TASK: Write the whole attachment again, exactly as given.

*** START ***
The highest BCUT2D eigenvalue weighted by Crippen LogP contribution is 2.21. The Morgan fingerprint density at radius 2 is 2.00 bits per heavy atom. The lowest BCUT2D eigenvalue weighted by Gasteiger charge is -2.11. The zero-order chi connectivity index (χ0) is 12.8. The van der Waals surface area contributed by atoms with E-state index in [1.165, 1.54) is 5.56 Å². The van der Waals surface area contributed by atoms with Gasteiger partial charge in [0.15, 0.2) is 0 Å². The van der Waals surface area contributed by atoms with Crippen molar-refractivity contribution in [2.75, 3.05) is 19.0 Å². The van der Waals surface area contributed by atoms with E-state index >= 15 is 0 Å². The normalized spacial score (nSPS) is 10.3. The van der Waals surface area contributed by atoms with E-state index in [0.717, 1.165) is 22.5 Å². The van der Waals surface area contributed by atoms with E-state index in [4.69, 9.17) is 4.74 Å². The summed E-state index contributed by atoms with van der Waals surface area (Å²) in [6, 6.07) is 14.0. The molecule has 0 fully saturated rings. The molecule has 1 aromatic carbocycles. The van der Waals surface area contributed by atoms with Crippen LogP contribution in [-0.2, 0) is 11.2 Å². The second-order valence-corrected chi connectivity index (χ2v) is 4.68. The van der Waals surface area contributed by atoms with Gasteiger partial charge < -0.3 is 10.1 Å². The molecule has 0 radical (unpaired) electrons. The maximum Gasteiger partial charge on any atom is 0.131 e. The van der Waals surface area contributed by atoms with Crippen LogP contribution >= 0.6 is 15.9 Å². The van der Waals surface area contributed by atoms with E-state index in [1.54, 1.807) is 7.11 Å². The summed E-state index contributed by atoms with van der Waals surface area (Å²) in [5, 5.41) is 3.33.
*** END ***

The highest BCUT2D eigenvalue weighted by Crippen LogP contribution is 2.21. The Morgan fingerprint density at radius 2 is 2.00 bits per heavy atom. The lowest BCUT2D eigenvalue weighted by Gasteiger charge is -2.11. The zero-order chi connectivity index (χ0) is 12.8. The van der Waals surface area contributed by atoms with E-state index in [1.165, 1.54) is 5.56 Å². The van der Waals surface area contributed by atoms with Gasteiger partial charge in [0.15, 0.2) is 0 Å². The van der Waals surface area contributed by atoms with Crippen molar-refractivity contribution in [2.75, 3.05) is 19.0 Å². The van der Waals surface area contributed by atoms with E-state index >= 15 is 0 Å². The normalized spacial score (nSPS) is 10.3. The van der Waals surface area contributed by atoms with E-state index in [0.717, 1.165) is 22.5 Å². The van der Waals surface area contributed by atoms with E-state index in [4.69, 9.17) is 4.74 Å². The summed E-state index contributed by atoms with van der Waals surface area (Å²) in [6, 6.07) is 14.0. The molecule has 0 fully saturated rings. The molecule has 1 aromatic carbocycles. The van der Waals surface area contributed by atoms with Crippen LogP contribution in [-0.2, 0) is 11.2 Å². The second-order valence-corrected chi connectivity index (χ2v) is 4.68. The van der Waals surface area contributed by atoms with Gasteiger partial charge < -0.3 is 10.1 Å². The molecule has 0 radical (unpaired) electrons. The maximum Gasteiger partial charge on any atom is 0.131 e. The van der Waals surface area contributed by atoms with Crippen LogP contribution >= 0.6 is 15.9 Å². The van der Waals surface area contributed by atoms with E-state index in [1.54, 1.807) is 7.11 Å². The summed E-state index contributed by atoms with van der Waals surface area (Å²) in [5, 5.41) is 3.33.